The Retirement House

Gopalkrishna Vishwanathan was a Tamilian Brahmin and a retired structural engineer now. His wife, Subalakshmi was a pretty woman. They married each other in 1964 and had spent a major portion of their life catering to each other’s needs, raising their two children and building their dream house- a 2100 square feet, double-storied four-bedroom house in Bangalore. Subalakshmi wore clean saree and Malligai poo (the jasmine flower garland) every morning and was traditional.

“Wake-up. It’s morning. We need to hurry up today. It’s our new retirement home. We have to go and see it,” Subalakshmi was showing the aarti in her home after morning puja. The sweet fragrance of her Malligai poo with Guggal dhoop spread in the room as she hurriedly entered and left. This was their everyday ritual ever since the two had gotten married.

Their kids had moved out now and the old couple found it hard to maintain this big mansion all by themselves. So, they had bought yet another retirement house- their 3-BHK flat in a new township in Devanahalli, close to the Bangalore Airport.

Their daughter, Mridula was married in Seattle and lived there with her husband and a son. Their son, Kannan, the younger of two children, was also married and settled in Texas in the U.S.

Gopalkrishna and Subalaksmi were good parents. Neither did they ever overload their children under the burden of their expectations, nor did they pressurize them to stay with them throughout their life and cater to their needs.

“Our kids have their own dreams. We must never tell them what to do. And I am sure they are sane enough to take valid decisions. Their life should be theirs’ to deal with,” Gopalkrishna was a practical father.

When the kids were growing up, he catered to their needs, gave a separate room to each of the two and made sure that they were never devoid of anything.

Now the kids have grown up. They are well settled and earn pretty well. They took their own decisions to marry the person they loved. Gopalkrishna never became an obstacle in their life.

But Subalakshmi was different. She thought her husband did not pay much attention to the kids. He hardly even called them.

“At least ask them what’s happening in their life,” she often told her husband.

“Let the kids be. Now they aren’t your little children. They have kids of their own. They have good-paying jobs. Why do you want to interfere in their life?” Gopalkrishna often said, peeking from his spectacles and from behind the newspaper as he sat on the swing, where he often relaxed and spent hours reading paper these days, after retirement.

“Okay. But I want to keep up with my children, unlike you. I don’t want to be that parent who is just an absent figure from her children’s life. Kannan’s wife is a sweet girl. I never thought Samantha would adapt to our Tamil culture. I think a girl from here wouldn’t have adopted our culture as much she did. She calls me every weekend, such a sweet daughter-in-law. She is even better than Mridula.” Subalakshmi often said so while picking their landline and calling one of the two children.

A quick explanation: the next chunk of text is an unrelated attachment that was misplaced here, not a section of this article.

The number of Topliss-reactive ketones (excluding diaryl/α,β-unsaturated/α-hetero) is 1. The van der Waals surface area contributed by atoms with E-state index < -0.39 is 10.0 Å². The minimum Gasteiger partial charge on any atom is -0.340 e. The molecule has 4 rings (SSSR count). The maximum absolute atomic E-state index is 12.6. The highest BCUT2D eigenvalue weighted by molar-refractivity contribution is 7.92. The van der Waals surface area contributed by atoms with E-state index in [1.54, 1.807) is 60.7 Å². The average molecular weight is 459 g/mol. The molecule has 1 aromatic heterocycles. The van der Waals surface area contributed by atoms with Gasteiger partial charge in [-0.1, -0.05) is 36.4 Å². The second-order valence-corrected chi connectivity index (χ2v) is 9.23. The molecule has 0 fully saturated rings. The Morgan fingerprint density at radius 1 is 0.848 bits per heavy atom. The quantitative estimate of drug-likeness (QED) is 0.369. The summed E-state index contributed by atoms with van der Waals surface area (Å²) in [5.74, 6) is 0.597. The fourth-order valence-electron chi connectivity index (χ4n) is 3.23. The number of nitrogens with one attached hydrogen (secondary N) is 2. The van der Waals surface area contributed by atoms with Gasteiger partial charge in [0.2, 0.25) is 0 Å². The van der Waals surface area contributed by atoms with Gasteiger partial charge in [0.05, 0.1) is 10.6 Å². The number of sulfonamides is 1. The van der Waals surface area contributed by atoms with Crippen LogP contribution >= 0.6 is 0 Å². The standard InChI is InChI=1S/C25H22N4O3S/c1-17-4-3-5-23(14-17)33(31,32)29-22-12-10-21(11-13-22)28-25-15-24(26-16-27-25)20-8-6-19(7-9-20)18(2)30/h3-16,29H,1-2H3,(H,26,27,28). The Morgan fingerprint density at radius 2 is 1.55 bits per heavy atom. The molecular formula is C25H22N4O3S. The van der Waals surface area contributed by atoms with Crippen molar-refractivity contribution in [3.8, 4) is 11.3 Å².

Today, she was in a hurry. After her morning puja, she had prepared tea for Gopalkrishna who had woken up by now and was giving a quick glance to the newspaper while swinging in the verandah. The swing was an old rustic sheesham wooden dangle that he had inherited from his father and was much attached to this piece of furniture, among anything else in the house.


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Kothu parantha is in casserole. Please cut your newspaper time today and hurry up. Take a quick bath. We need to go far. We will miss the bus. Devanahalli is far,” Subalakshmi’s bangles were clinking as she made raagi balls with both her hands, as if she has been doing it since time immemorial. The house smelled delicious from her cooking. Gopalkrishna seldom said, but he was proud of his wife.

When he had first seen her, she was a shy girl. He was awestruck by her simplicity and pure beauty. She was wearing a beautiful peach silk saree and had flowers in her hair. She did not lift her eyes even once to look at him when he had first gone to her house, but he had quickly saw her peeking from the corner of her eyes once. Gopalkrishna was a tall and handsome man and wore moustache, which made him look even manlier. He walked with confidence and was a kind-hearted man who had never taken anyone for granted. He put extra efforts in family.

In 56 years of their marriage, he had never taken his wife for granted, even once. He knew that she was a woman of wisdom and had brought him his good luck. After their marriage, they had built their dream house in Bangalore, rather early than most of Gopalkrishna’s peer.

Their first dream house was the one that Gopalkrishna planned and built on his own in Bangalore. His structural engineering had come in quite handy. They had lived in the house for more than three decades and had seen their future generation running through the stairs, banging doors, shrilling and shrieking and creating their own share of happiness and sorrows. It was a house of life- of laughter-of sorrows, but mostly of love and devotion and of their family.

He credited all this to his wife, who was a woman of balance. She had saved and spent with precise sense of balance. She was an excellent homemaker and had raised the two kids traditionally, keeping both of them grounded and well-behaved. They were a blessed family of four- now expanded to seven.